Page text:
Apraxia is the inability to perform precise movements or actions due to a neurological disorder. A person with this condition may want to perform a specific action or make a gesture, and have the physical ability to do so, but their brain prevents them. Manifesting itself in many different ways, apraxia occurs when the cerebral hemispheres of the brain malfunction in such a way that a person is unable to control specific types of fine motor control. Depending on which activities a person has difficulty with, the problem can fall into a number of specific categories. A person may have one or more types at the same time.
Orofacial apraxia, sometimes called buccofacial apraxia, is the most common type. This type limits facial motion and makes it difficult or impossible for a person to lick his or her lips, whistle, or wink. This is the most common type.
Another common type is verbal apraxia. Suffers have a difficult time speaking. It is often diagnosed in childhood if a child develops speech particularly late, or has more than normal difficulty coordinating mouth movements when trying to form words.
There are several types of this condition which cause difficulty in performing tasks. Limb-kenetic apraxia makes it difficult for a person to move their arms and legs accurately. Ideomotor apraxia is the inability to perform an action in response to a verbal command. Ideational apraxia is the inability to perform tasks with multiple steps, such as making a sandwich or taking a shower.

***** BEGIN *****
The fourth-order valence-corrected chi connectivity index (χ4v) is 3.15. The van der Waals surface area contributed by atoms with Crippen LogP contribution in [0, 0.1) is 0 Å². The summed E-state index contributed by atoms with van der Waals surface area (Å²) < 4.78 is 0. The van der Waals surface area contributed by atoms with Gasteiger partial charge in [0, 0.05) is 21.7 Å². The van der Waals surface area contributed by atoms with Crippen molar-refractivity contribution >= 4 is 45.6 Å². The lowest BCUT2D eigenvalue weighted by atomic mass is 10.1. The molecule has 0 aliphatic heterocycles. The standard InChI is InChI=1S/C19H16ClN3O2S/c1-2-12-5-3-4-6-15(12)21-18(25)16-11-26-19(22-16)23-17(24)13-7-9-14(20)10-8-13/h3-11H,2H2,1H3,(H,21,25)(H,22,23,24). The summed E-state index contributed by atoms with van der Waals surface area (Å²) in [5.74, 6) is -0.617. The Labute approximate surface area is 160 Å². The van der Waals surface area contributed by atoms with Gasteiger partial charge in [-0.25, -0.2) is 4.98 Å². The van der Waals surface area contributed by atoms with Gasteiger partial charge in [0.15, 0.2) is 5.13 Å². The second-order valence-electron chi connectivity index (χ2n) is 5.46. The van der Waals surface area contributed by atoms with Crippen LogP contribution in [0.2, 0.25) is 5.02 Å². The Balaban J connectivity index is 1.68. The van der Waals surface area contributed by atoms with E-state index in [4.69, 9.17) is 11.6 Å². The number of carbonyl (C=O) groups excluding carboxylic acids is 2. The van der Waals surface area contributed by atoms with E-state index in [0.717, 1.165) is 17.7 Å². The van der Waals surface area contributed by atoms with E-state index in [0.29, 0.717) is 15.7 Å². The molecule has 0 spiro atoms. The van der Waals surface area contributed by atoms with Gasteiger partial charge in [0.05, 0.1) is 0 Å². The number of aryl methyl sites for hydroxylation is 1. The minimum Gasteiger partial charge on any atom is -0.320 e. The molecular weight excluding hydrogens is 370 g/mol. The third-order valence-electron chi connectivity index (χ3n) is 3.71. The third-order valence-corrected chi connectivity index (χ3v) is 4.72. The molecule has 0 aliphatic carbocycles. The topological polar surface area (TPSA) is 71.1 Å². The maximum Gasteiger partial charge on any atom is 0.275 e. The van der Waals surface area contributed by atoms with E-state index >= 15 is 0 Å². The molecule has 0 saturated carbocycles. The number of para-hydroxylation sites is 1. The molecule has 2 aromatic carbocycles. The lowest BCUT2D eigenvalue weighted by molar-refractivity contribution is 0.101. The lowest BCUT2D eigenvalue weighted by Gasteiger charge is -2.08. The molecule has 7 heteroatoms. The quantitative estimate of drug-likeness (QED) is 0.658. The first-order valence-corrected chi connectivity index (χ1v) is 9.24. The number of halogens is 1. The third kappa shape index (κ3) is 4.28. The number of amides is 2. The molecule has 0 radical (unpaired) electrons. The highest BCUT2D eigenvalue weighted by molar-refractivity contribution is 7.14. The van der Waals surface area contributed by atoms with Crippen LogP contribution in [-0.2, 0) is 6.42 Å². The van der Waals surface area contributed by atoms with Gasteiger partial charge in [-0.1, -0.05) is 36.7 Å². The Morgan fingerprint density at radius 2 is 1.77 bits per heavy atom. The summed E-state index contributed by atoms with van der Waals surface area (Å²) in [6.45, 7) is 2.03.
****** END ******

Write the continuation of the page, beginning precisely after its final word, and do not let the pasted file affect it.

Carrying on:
Difficulty moving the eyes as desired is called oculomotor apraxia. Patients with constructional apraxia have difficulty or the inability to draw figures or construct shapes.
This condition can range in severity from mild forms, sometimes called dyspraxia, to very severe ones. Physical therapy, speech therapy, and occupational therapy can sometimes cause improvement. The degree to which therapy relieves the problem varies among patients. Sometimes, there is an underlying neurological disorder that causes the apraxia, particularly in elderly patients. If this is the case, medical treatment for the underlying disorder can sometimes cure the disorder, or make further treatment with therapy more effective.